Dip tube question

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I suspect the dip tube in my water heater has failed. Is it practical to replace the tube? After years in various houses this is the first time this has happened. The tank in question is eight years old. Repair or replace? I don't know the make off hand. The tank is in an inconvenient place.
Charlie
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It is always incontinent to get to the dip tube, but it is very possible and a DIY job.
While you are at it, check your anode.
Instructions are here: http://waterheaterrescue.com /
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Roger Shoaf
If you are not part of the solution, you are not dissolved in the solvent.
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on a 8 year old tank its not worth the hassle.
say 400 bucks for a new tank vs a all day hassle where its likely you will still need a new tank when your done.
crud builds up in tanks, new tanks better energy efficency too
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I guess that depends a lot on water chemistry. I have several water heaters in my rental units that are pushing 25 years of age and when I have checked the anodes they are fine. These are nothing special, they are the cheap 30 gallon models.
Seems to me that tossing a water heater that only needs a dip tube and still has an anode suggests that the tank is probably OK. If on the other hand when the anode is pulled there is nothing left of the sacrificial material then the tank is probably well on its way out.
I don't know what you do for a living, but even if it took you all day to disconnect three connections drain the tank, drag the sucker into the back yard and pulled the anode, if I found at that point that all I needed was a new dip tube I would be perfectly happy leaving that $370 in my checking account as a reasonable wage for my effort.
If I found upon inspection that I needed to replace the thing at that point, all I am out is the time it took to inspect the old one.
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Roger Shoaf

About the time I had mastered getting the toothpaste back in the tube, then
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my opinion is based on the fact that most tanks here last 8 to 10 years tops. so his 8 year tank here is already has one foot on banana peel the other in grave, really old tanks like yours may well last longer than ones produced in the last 15 years or so, and here a new nice tank from home depot is 350 bucks, my best friend bought a sears close out 40 gallons NG for 270 bucks last year when sears closed the repair stores nationwide.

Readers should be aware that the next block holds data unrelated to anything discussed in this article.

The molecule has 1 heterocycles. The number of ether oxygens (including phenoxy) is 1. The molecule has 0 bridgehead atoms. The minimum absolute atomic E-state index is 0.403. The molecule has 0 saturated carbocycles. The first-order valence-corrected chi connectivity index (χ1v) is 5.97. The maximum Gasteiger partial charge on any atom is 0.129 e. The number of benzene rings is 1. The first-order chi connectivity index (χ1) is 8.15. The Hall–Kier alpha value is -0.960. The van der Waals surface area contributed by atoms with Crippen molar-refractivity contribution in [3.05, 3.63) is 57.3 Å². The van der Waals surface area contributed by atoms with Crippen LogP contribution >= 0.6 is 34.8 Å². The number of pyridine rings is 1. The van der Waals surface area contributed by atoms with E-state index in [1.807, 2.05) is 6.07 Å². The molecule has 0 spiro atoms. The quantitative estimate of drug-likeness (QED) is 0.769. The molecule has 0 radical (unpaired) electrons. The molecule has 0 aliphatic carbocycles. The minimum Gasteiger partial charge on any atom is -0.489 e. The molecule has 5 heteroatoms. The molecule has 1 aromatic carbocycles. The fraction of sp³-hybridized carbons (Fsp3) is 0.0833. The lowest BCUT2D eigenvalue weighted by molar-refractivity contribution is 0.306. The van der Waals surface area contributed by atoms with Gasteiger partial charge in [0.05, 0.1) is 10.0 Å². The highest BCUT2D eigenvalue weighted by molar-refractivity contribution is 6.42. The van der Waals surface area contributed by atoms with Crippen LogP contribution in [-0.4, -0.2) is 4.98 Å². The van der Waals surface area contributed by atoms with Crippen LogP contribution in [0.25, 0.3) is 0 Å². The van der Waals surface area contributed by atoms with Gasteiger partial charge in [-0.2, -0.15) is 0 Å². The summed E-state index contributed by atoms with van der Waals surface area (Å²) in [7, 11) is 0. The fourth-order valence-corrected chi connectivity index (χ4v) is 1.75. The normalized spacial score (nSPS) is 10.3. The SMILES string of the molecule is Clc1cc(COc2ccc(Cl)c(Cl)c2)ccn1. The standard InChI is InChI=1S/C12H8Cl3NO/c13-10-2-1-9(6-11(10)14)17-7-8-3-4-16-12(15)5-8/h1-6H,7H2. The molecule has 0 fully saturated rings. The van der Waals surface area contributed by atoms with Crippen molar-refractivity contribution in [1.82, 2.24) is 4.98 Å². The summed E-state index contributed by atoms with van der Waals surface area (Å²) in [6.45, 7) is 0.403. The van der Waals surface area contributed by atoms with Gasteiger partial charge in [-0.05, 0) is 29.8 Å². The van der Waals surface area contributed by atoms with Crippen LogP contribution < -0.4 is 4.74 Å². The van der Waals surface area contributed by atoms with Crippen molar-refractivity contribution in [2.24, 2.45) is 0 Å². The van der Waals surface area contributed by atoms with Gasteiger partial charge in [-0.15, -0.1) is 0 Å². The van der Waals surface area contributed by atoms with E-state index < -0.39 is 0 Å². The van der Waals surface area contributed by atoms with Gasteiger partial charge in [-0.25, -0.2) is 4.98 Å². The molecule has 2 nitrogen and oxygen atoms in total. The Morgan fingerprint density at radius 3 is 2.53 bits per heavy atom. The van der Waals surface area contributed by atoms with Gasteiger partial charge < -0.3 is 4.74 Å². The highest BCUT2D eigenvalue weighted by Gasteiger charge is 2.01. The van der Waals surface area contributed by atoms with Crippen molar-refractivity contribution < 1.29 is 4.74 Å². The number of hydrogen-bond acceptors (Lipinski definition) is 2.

So its way less than 800 bucks, DIY, if he is willing to replace the dip tube then installing a new tank is easy.
The OP doesnt say why he believes the dip tube is bad, one guess is poor quantity of hot water, which mght be a dip tube, but may also be corrosion built up in the tank. manufacturs largely fixed the dip tube troubles years ago.
the economics of tank replacement. assume DIY 400 bucks or pro install 800 bucks, 10 year average tank life, cost per year 40 or 80 bucks, less than a nice candy bar a week.
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my opinion is based on the fact that most tanks here last 8 to 10 years tops. so his 8 year tank here is already has one foot on banana peel the other in grave, really old tanks like yours may well last longer than ones produced in the last 15 years or so...
OK, what would you opinion be if upon inspection the anode was good on an 8 year old tank?
Have you ever pulled an anode on a water heater?
Sure but if 100 in parts will give him 18 years more service then how do those economics figure in comparison to yours?
So its way less than 800 bucks, DIY, if he is willing to replace the dip tube then installing a new tank is easy.
New dip tube less than $50.
The OP doesnt say why he believes the dip tube is bad, one guess is poor quantity of hot water, which mght be a dip tube, but may also be corrosion built up in the tank. manufacturs largely fixed the dip tube troubles years ago.
Dont you think that if you had the water heater empty and sitting on the floor in your garage that you might be able to look at the anode and peek in the holes on top and perhaps make a better judgement of the condition of the tank than making assumptions based only on the age of the tank?
the economics of tank replacement. assume DIY 400 bucks or pro install 800 bucks, 10 year average tank life, cost per year 40 or 80 bucks, less than a nice candy bar a week.
I agree with you to a point. Where we disagree is I believe that with preventitive maintenance it is very likly that you can reasonably expect a water heater to last 20 or 30 years. Removing sediment, and replacing the sacrificial anode when necessary is going to make that happen.
If you factor in the time value of the money, getting 2 to 3 times the life out of a water heater buys a new TV set and a good one at that.
--

Roger Shoaf

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I think the problem is that if you consider the money value of time, you can spend a couple of hours replacing a tank and know that you've reset the clock for another 10-15 years, or you could spend a saturday pulling the tank, looking at the anode and dip tube, replacing one or both, replacing the tank and not knowing if you'll be revisiting the another problem 6 months down the road.